After dropping a bit in October, wholesale prices were on the way up again this past month.

The ADESA Canada Used Vehicle Price Index, powered by ALG, shows that auctions prices rose by an average of 0.9 percent from October rates.

The midsize car segment saw one of the biggest spikes in price, with rates rising by $323 (or 4.1 percent) from October. This segment ended the month with an average price of $8,225 in the lanes.

The compact SUVs also saw a slight increase, with prices rising by $65 (or 0.6 percent) to rest at an average of $11,461.

Rounding out the car segments, the mid-compacts saw prices drop by 1.3 percent from October to sit at $6,764 by the of the month. This marks a $88 decline from October.

The biggest price drop last month was seen in the midsize SUV segment, with prices dropping by $502, or 4.5 percent. The average price for a midsize SUV last month at auction came in at $10,580.

Also seeing a large drop in price after holding strong retention throughout the first half of the year was the minivan segment. Minivans went for an average of $7,516 this past month, representing a 3.5-percent (or $276) price drop from the prior month.

Full-size pickup prices remained consistent with October levels. The average price for a full-size pickup at auction last month was $17,025.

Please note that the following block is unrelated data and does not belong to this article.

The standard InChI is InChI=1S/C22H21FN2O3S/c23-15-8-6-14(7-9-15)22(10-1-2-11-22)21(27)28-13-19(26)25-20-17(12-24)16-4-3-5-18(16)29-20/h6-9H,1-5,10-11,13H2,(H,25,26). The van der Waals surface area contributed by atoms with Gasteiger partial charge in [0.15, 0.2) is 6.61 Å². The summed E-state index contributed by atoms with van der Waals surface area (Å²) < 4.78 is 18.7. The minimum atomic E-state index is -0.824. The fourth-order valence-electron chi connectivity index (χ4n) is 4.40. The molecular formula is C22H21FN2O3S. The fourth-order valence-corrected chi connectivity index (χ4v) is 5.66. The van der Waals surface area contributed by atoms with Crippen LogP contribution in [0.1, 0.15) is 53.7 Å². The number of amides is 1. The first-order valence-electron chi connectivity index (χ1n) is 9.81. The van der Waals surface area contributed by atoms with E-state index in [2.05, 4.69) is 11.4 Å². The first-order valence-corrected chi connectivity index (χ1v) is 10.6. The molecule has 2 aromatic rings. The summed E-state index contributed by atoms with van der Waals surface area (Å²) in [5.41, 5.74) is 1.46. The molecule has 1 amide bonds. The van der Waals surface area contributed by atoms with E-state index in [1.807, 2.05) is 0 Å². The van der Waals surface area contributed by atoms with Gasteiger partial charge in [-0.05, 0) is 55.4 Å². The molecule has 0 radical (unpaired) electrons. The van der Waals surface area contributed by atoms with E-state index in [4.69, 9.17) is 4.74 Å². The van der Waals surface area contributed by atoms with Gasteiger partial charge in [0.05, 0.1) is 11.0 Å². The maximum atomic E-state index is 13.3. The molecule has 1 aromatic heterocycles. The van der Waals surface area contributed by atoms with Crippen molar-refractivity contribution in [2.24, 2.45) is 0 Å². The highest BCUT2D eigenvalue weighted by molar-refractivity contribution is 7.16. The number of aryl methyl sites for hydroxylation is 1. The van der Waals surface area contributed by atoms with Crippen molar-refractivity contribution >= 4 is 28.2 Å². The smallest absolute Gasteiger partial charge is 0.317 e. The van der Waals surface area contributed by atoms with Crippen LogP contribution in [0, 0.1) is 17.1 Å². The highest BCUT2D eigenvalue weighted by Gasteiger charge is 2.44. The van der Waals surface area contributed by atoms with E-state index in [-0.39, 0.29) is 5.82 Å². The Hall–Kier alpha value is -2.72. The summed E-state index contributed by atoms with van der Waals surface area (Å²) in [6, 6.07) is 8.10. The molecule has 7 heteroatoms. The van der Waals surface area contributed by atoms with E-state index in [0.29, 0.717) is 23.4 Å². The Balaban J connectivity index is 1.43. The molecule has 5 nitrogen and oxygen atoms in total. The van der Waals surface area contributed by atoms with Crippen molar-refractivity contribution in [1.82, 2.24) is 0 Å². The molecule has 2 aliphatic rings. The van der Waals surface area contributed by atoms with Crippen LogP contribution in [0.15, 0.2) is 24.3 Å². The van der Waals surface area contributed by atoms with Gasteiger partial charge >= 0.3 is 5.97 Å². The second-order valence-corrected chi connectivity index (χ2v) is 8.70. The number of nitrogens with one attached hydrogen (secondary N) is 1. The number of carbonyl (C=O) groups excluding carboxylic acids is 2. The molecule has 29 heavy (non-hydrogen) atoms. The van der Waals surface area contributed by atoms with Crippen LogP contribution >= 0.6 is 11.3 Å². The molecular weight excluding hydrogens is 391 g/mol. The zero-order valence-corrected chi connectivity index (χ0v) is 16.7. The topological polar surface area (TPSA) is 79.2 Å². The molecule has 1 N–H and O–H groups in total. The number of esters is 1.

And even though new and used sales are elevated, Canadian consumer confidence dropped in November.

"The Canadian economy continued to soldier on in November – consumer confidence declined 1.4 points to 82.7 (third consecutive month of declines) amid concerns about the strength of the future job market, the unemployment rate rose 0.1 percentage point to 6.6 percent due to job losses in retail and professional services and national gasoline declined by approximately $0.06 per litre to end the month at $1.12 per liter," Geoff Helby, Canada regional director, partner development at ALG, reported.

Gas prices continued dropping last month, but the decline didn’t seem to impact auction prices.

"While consumer confidence declined for the third consecutive month, new-vehicle sales growth was spurred on by year-end clearance efforts by manufacturers and dealers," said Helby.

In fact, new-vehicle sales increased by 3.6 percent year-over-year, coming in at 138,694 last month, Helby reported. With new sales up by 5.4 percent from 2013 rates, it seems dealers will not only be enjoying more new sales, but also will be receiving more trade-ins to fill their used lots in the coming months as used supply remains tight and prices elevated.

Canadian Black Book editorial director Josh Bailey told Auto Remarketing Canada back in November, since it has been such a strong year for new-car sales, he predicts manufacturers will capitalize on that momentum during the holiday season and will continue to ramp up incentive spending.

“So, I think this time could be a great time to buy a new car, which in turn means there are a significant amount of trade-ins coming in, so it might be a good time to buy a used car, too,” Bailey said.

And though 2015 has the potential to be a “transition year,” showing little price or supply movement up or down, Bailey said: “We do think that coming into 2017 and 2018, we are going to get back into a situation where there is not so much grappling for the first car that comes down the auction lane.”